Of all historical parallels, there are few more curious than the one between the first club ever established and any similar association of modern times. We must go as far back as the reign of Philip of Macedon (B.C. 320) for that original club. It consisted of Greek gentlemen, who, from their number, called themselves "The Sixty.' They met once a week, not at a tavern, but in a temple—that of Hercules, at Athens. Their secretary was a sprightly young Achaian, named Callimedes-so sprightly, indeed, that the jolly Sixty nicknamed him the Grasshopper. They must have had the highest opinion of their own wit, for every good thing that was uttered was entered in a book, and any member who had a repartee on the tip of his tongue was obliged to keep it there till what had provoked it had been written down! This book of wit, wisdom, and joking was in such repute, that it was lent out to princes and other potentialities, on depositing a security for its return. Thus Athens furnished not only the first club, but the first idea of a circulating library.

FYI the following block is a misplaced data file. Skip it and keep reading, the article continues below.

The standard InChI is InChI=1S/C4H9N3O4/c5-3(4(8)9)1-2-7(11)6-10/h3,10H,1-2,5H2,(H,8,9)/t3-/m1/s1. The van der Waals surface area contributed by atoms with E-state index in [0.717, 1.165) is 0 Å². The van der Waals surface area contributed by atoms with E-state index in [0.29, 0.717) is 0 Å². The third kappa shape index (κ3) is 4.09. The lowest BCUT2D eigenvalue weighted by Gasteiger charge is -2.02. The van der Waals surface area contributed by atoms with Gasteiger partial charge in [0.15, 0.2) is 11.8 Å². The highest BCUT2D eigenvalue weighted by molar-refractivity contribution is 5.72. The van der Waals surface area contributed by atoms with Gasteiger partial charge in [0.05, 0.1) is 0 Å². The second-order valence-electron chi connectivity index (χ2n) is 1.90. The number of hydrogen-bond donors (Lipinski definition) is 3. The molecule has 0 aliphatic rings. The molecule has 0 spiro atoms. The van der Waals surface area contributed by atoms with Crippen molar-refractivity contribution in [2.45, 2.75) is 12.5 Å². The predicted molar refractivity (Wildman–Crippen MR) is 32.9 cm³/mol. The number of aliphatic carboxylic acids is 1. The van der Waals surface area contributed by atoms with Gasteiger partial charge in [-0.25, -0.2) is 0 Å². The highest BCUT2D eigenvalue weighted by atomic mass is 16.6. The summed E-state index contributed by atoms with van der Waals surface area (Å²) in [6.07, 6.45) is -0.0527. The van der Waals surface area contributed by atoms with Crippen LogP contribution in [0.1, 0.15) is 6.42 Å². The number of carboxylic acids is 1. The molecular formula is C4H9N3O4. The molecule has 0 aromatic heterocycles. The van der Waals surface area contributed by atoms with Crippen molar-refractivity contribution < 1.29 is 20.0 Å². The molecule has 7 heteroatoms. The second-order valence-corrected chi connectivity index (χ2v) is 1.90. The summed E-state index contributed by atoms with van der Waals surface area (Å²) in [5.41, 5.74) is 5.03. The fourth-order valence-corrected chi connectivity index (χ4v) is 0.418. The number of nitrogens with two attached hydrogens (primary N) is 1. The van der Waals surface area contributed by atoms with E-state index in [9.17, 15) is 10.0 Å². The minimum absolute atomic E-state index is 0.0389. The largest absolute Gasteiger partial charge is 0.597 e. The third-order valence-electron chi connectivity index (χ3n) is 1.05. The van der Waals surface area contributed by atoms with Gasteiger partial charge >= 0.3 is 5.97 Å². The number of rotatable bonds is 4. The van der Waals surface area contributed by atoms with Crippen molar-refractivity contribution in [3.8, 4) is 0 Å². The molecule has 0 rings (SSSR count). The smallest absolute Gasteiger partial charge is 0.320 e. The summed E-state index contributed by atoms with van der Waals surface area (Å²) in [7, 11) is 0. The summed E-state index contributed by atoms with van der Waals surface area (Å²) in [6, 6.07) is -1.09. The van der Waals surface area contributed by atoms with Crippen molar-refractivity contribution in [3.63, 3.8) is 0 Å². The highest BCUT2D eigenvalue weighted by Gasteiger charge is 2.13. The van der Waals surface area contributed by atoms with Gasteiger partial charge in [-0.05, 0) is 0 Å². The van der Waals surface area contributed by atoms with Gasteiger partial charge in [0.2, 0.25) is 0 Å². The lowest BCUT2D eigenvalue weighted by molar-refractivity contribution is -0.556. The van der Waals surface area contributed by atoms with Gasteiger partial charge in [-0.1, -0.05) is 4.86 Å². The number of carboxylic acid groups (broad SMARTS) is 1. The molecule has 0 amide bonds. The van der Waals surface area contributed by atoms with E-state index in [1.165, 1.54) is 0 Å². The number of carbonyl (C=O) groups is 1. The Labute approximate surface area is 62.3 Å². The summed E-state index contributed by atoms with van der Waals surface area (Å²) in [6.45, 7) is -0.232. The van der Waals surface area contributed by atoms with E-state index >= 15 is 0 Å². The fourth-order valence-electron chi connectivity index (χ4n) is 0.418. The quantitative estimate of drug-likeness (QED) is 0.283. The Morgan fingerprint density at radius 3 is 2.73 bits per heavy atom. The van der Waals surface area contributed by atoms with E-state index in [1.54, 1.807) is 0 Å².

One of the most singular features of some of the social gatherings of Roman gentlemen consists in the fact, that if a member did not consider himself “clubbable,” or was not considered so by his colleagues, he might bring with him some one who was. If he possessed an extremely witty slave, and chose to bring him to the meeting, in such case Libanus was as welcome as Demenætus. There are clubs of the present day where dullness so prevails among the associates, where Sir Rayleigh D’Istressin is such a nonentity, and Mr. Hugh Doane Nohoo is so overflowing with nonsense, that it is a pity they cannot be represented by capable substitutes. The latter might be found among the public-office clerks. How well many of these persons have discovered what they are especially fitted for is to be seen in the little companies that club together and exhibit themselves with alacrity as Nigger Serenaders!